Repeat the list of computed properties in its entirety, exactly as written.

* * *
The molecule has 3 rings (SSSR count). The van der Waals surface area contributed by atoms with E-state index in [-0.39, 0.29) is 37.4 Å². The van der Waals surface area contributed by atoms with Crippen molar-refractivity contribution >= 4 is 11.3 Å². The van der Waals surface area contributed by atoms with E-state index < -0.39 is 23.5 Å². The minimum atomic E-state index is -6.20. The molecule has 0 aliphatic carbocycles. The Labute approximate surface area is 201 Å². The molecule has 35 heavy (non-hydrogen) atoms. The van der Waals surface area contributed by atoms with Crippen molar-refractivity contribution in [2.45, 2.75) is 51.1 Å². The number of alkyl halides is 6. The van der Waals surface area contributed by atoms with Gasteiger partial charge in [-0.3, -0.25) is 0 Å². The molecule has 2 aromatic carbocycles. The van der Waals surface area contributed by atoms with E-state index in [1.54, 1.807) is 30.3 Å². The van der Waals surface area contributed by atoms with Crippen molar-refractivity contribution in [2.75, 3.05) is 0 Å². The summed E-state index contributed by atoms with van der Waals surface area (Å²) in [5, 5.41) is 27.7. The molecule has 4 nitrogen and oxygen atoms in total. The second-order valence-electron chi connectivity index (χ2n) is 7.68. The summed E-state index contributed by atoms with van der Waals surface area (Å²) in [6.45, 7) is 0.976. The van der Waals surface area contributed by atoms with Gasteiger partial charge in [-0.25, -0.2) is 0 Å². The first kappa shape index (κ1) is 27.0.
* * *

The molecule has 3 rings (SSSR count). The van der Waals surface area contributed by atoms with E-state index in [-0.39, 0.29) is 37.4 Å². The van der Waals surface area contributed by atoms with Crippen molar-refractivity contribution >= 4 is 11.3 Å². The van der Waals surface area contributed by atoms with E-state index < -0.39 is 23.5 Å². The minimum atomic E-state index is -6.20. The molecule has 0 aliphatic carbocycles. The Labute approximate surface area is 201 Å². The molecule has 35 heavy (non-hydrogen) atoms. The van der Waals surface area contributed by atoms with Crippen molar-refractivity contribution in [2.45, 2.75) is 51.1 Å². The number of alkyl halides is 6. The van der Waals surface area contributed by atoms with Gasteiger partial charge in [-0.3, -0.25) is 0 Å². The molecule has 2 aromatic carbocycles. The van der Waals surface area contributed by atoms with E-state index in [1.54, 1.807) is 30.3 Å². The van der Waals surface area contributed by atoms with Crippen molar-refractivity contribution in [2.75, 3.05) is 0 Å². The summed E-state index contributed by atoms with van der Waals surface area (Å²) in [5, 5.41) is 27.7. The molecule has 4 nitrogen and oxygen atoms in total. The second-order valence-electron chi connectivity index (χ2n) is 7.68. The summed E-state index contributed by atoms with van der Waals surface area (Å²) in [6.45, 7) is 0.976. The van der Waals surface area contributed by atoms with Gasteiger partial charge in [-0.25, -0.2) is 0 Å². The first kappa shape index (κ1) is 27.0.